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Abstract: A Three-Dimensional Volume Previous HitEstimationNext Hit Technique

KELLY, BRYCE, Dynamic Graphics Inc., Alameda, CA; DEREK TAYLOR, Dynamic Graphics Inc., Alameda, CA; JEFFREY SCHWALM, Dynamic Graphics Inc., Alameda, CA

Accurate volume calculations of hydrocarbons are critical for evaluating development strategies of reservoirs. Despite the known limitations of two-dimensional hydrocarbon mapping and volume Previous HitestimationNext Hit techniques, these methods are still commonly used because of the simplicity in deriving a result. Three-dimensional geocellular models can be more accurate yet historically have been difficult to produce, especially in areas of complex faulting, and consequently have not been adopted as a common hydrocarbon Previous HitestimationTop technique.

Presented in this paper is a rigorous yet simple approach for building a three-dimensional geological model that correctly handles geological boundaries, normal and reverse faulting, fluid contacts, and the distribution of pore-volume fluids.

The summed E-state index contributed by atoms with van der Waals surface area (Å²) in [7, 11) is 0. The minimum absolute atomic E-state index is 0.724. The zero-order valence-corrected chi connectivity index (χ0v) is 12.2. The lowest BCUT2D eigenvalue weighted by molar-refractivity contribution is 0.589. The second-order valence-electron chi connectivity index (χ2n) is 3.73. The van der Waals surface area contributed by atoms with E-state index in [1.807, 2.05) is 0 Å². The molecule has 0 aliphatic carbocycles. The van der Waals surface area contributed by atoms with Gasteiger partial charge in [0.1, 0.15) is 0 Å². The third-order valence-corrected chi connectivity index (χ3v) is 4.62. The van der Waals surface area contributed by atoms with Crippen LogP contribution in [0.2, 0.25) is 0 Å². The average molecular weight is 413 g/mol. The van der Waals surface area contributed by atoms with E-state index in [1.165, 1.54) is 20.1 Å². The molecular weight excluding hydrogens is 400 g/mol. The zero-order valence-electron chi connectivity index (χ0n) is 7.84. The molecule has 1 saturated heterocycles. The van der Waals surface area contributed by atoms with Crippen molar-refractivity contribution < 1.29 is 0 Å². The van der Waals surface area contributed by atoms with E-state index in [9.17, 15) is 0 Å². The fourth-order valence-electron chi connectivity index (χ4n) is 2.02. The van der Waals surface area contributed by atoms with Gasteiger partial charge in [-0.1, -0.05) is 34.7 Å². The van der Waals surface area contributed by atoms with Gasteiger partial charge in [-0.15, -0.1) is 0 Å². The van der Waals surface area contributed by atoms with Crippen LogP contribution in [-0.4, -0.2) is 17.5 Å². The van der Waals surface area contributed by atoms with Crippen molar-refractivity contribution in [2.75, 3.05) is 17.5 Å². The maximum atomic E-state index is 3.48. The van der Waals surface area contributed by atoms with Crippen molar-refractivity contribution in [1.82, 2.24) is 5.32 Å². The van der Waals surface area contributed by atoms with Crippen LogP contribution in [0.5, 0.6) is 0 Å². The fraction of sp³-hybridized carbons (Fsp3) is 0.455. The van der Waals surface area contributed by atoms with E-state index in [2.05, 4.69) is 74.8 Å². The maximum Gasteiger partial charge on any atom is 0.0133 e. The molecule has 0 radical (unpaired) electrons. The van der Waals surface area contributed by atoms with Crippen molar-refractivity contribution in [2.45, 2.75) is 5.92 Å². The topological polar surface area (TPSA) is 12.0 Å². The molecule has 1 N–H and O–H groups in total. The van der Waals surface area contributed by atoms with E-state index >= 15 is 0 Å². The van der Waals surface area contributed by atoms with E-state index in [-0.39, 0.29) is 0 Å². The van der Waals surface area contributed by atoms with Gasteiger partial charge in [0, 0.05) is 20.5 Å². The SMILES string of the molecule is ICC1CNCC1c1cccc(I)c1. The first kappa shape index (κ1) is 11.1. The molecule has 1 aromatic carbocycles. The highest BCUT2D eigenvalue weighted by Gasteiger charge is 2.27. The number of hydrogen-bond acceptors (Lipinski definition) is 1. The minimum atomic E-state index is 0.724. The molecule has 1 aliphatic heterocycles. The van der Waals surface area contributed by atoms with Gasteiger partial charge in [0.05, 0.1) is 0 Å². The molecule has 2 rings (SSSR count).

Faults are modeled as continuous surfaces and assembled to form a fault framework. This framework is used to spatially transform horizon data (and if appropriate property data) so that gridding is done in a continuous unfaulted environment. The model is then projected back into the original faulted space using an inverse-transformation. To reflect the influence of fault traps and other post-faulted conditions, properties and fluid contacts can be gridded using the faulted geologic model to define boundaries. The result is a completely defined three-dimensional numerical geological model from which volumes (and other metrics) can be derived on a field-wide or block-by-block basis. By using continuous surfaces, geological units and the distribution of hydrocarbons are modeled as closed volumes. Numerical integration can then be applied, yielding more accurate results compared with two-dimensional maps or three-dimensional geocellular models.


AAPG Search and Discovery Article #90911©2000 AAPG Pacific Section and Western Region Society of Petroleum Engineers, Long Beach, California